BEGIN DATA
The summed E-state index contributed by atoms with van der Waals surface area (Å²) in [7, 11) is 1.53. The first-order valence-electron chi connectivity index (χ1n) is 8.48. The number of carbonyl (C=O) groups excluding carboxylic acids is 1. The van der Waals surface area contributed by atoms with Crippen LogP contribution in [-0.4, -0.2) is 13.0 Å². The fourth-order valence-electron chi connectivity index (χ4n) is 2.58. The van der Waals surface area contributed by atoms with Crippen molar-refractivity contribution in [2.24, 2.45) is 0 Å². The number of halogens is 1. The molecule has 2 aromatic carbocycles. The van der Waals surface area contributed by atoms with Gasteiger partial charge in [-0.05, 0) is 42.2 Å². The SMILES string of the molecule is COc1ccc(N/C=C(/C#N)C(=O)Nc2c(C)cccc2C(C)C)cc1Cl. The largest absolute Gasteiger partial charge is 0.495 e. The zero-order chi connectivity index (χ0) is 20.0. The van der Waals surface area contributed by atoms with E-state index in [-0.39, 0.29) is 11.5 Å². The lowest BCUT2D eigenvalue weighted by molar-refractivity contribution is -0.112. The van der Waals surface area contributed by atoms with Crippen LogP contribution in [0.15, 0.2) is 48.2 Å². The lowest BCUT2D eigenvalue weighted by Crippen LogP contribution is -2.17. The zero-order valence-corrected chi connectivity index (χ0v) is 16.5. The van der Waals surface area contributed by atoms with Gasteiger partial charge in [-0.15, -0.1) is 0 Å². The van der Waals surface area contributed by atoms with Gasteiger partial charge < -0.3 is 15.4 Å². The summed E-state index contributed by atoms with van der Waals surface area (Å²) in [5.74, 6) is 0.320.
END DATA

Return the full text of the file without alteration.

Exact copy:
The summed E-state index contributed by atoms with van der Waals surface area (Å²) in [7, 11) is 1.53. The first-order valence-electron chi connectivity index (χ1n) is 8.48. The number of carbonyl (C=O) groups excluding carboxylic acids is 1. The van der Waals surface area contributed by atoms with Crippen LogP contribution in [-0.4, -0.2) is 13.0 Å². The fourth-order valence-electron chi connectivity index (χ4n) is 2.58. The van der Waals surface area contributed by atoms with Crippen molar-refractivity contribution in [2.24, 2.45) is 0 Å². The number of halogens is 1. The molecule has 2 aromatic carbocycles. The van der Waals surface area contributed by atoms with Gasteiger partial charge in [-0.05, 0) is 42.2 Å². The SMILES string of the molecule is COc1ccc(N/C=C(/C#N)C(=O)Nc2c(C)cccc2C(C)C)cc1Cl. The largest absolute Gasteiger partial charge is 0.495 e. The zero-order chi connectivity index (χ0) is 20.0. The van der Waals surface area contributed by atoms with E-state index in [-0.39, 0.29) is 11.5 Å². The lowest BCUT2D eigenvalue weighted by molar-refractivity contribution is -0.112. The van der Waals surface area contributed by atoms with Crippen LogP contribution in [0.15, 0.2) is 48.2 Å². The lowest BCUT2D eigenvalue weighted by Crippen LogP contribution is -2.17. The zero-order valence-corrected chi connectivity index (χ0v) is 16.5. The van der Waals surface area contributed by atoms with Gasteiger partial charge in [-0.15, -0.1) is 0 Å². The van der Waals surface area contributed by atoms with Gasteiger partial charge < -0.3 is 15.4 Å². The summed E-state index contributed by atoms with van der Waals surface area (Å²) in [5.74, 6) is 0.320.